I actually do have a sling -- I use a moby wrap to take DD on the bus, and have been wearing it cooking, but am currently looking into something for back carry as that isn't good for frying on the hob and she's starting to grab for things, too. The moby seems to work better for walking distances than working around the house, as I seem to manage longer times when I go out than I can inside. It is so hard as she really likes being carried and I hate that it hurts me and I have to put her down after a shortish time.

Rockchick1984 Mon 28-Jan-13 09:55:02

I know it's not the main thing you were looking for help with, but it may be worth you exploring the option of a sling for carrying your DD. One of my very good friends still had SPD and problems due to birth injuries and her DD is nearly 2 - she is in agony after pushing the pram, but is fine after using the sling! I don't mean a baby bjorn type, have a look for a local sling meet, but different types spread the baby's weight differently and it will almost certainly be easier than carrying her in your arms!

Yes absolutely you can. I found going to a regular club forced me into doing exercise and DH was very supportive. I joined a running club when DS was about a year old and ended up running a half marathon about a year later! So yes, it can definitely be done. Good luck OP smile

Emsyboo Mon 28-Jan-13 05:54:13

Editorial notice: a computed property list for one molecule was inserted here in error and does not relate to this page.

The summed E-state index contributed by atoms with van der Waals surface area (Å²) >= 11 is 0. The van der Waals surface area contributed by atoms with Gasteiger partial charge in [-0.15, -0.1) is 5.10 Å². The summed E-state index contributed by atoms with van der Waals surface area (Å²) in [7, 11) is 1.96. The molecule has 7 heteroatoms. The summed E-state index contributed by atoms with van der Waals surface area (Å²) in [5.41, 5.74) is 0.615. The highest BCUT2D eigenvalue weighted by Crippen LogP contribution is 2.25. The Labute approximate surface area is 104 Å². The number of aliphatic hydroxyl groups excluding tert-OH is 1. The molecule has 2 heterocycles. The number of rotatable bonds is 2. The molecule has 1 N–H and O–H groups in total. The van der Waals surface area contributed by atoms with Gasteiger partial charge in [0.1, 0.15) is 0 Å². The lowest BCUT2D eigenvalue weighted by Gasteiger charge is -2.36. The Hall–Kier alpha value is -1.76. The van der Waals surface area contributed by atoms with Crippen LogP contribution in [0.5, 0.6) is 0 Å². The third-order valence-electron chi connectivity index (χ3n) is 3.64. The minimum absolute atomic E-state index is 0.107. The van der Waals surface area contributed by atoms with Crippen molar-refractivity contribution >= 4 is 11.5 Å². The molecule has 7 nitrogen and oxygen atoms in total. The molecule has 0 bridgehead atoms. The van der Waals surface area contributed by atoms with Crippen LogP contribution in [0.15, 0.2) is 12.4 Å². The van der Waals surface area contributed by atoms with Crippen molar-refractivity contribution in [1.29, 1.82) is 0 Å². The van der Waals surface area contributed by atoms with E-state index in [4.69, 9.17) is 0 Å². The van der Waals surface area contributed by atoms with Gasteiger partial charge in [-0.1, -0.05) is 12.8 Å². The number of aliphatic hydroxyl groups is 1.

Hiya I wasn't that fit before having DS1 but through SPD a traumatic birth and long recovery input in a lot of weight. I then suffered from PND
I was unhappy with my weight I felt my fitness (or lack of it) was going to affect my ability to run round after DS.
I started taking an hour a day to Di fitness videos easier than you think to fit in around running after DH and DS at nights of course DH was supportive as he is a bit if a fitness fanatic the exercise helped my self esteem and PND.
Before I got pregnant again I had lost all my baby weight and a bit more even though I was eating healthily and large portions breastfeeding I was a lot more toned.
Increasing my fitness at home gave me confidence to do classes and go to the gym - babysitter permitted and once DS was walking and running it was easy to have fun with him and wear us both out- before he was walking long walks pushing his pram at a good pace worked wonders I also did this wearing sketchers toners.